Provena Covenant takes tax exemption fight to Ill. Supreme Court

By this point, most healthcare executives are familiar with the story of Provena Covenant Medical Center, an Urbana, Ill.-based non-profit hospital that lost its state property tax exemption when officials concluded it was providing far too little charity care. The latest news in the case comes this week, as Provena takes its case to the state's Supreme Court.

State officials claimed that in 2002, the year before Provena lost its tax exemption, it allocated less than 1 percent of its revenue to charity services, a level they said was not sufficient to justify Provena's tax-free status. Since then, Provena has been fighting to get its tax exemption back, vigorously disputing the claim that it wasn't meeting its community obligations.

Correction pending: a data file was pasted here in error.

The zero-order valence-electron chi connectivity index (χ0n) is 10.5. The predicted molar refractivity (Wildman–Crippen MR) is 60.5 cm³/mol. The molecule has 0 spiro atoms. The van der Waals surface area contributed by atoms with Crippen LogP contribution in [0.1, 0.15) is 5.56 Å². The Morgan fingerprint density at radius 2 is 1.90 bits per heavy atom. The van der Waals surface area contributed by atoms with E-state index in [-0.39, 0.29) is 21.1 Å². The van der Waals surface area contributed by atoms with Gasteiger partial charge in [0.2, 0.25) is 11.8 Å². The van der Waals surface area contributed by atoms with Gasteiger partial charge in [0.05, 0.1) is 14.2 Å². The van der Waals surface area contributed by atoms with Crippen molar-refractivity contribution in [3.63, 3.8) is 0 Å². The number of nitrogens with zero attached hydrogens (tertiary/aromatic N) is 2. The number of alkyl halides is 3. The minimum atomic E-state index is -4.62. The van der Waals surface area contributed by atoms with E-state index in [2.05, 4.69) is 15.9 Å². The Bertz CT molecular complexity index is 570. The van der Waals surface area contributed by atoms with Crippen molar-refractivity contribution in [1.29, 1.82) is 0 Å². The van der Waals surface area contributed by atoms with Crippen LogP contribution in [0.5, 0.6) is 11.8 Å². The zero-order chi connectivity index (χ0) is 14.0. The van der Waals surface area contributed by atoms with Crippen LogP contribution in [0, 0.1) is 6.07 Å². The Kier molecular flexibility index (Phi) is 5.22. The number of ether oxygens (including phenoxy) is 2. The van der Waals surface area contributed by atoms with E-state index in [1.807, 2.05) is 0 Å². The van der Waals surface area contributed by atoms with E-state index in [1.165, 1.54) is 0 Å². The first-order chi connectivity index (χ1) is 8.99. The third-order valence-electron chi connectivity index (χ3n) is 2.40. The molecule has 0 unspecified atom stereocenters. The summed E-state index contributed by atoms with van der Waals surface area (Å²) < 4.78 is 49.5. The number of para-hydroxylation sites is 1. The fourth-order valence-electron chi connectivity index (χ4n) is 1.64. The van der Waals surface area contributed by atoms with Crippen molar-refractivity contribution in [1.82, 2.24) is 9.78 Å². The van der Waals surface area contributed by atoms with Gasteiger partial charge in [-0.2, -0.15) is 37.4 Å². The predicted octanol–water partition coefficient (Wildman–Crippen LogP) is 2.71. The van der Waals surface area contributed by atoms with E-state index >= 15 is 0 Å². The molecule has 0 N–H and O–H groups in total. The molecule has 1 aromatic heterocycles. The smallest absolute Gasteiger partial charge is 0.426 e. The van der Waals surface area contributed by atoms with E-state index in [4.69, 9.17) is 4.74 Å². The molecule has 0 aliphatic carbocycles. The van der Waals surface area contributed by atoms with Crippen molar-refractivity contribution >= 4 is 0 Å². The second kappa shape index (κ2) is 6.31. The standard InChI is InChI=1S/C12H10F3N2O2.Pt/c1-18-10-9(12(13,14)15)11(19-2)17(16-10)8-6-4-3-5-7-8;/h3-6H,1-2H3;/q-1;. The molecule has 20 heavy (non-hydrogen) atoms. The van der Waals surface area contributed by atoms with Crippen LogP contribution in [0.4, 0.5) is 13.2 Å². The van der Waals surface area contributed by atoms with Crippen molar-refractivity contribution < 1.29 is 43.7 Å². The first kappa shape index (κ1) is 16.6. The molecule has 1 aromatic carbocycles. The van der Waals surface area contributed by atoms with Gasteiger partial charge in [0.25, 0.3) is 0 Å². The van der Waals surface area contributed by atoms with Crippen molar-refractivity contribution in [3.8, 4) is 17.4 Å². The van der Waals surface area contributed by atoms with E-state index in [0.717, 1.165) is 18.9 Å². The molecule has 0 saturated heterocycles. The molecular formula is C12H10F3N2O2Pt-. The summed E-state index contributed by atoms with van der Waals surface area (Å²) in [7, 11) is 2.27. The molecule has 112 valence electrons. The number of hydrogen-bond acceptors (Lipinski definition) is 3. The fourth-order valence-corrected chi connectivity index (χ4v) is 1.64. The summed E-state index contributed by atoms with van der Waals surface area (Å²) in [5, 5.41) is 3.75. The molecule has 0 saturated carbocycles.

According to Illinois Assistant Attorney General Evan Siegel, 302 patients were given free or discounted care in 2002, out of more than 100,000 admissions. Their care came at a cost to the hospital of $831,724, or about 0.7 percent of its $113 million in 2002 revenue, Siegel told the court. The justices, for their part, raised questions over what level of charity care Siegel's office thought Provena should have provided.

Ultimately, Provena is in something of a no-win situation. Since there's no real standard for provision of charity care as of yet, Provena can't point to a hard-and-fast rule to protect itself, and given the numbers involved, it's pretty easy for the state to paint the hospital as a bad actor. If I were a Provena exec, I wouldn't be optimistic.

To learn more about this case:
- read this Chicago Tribune item

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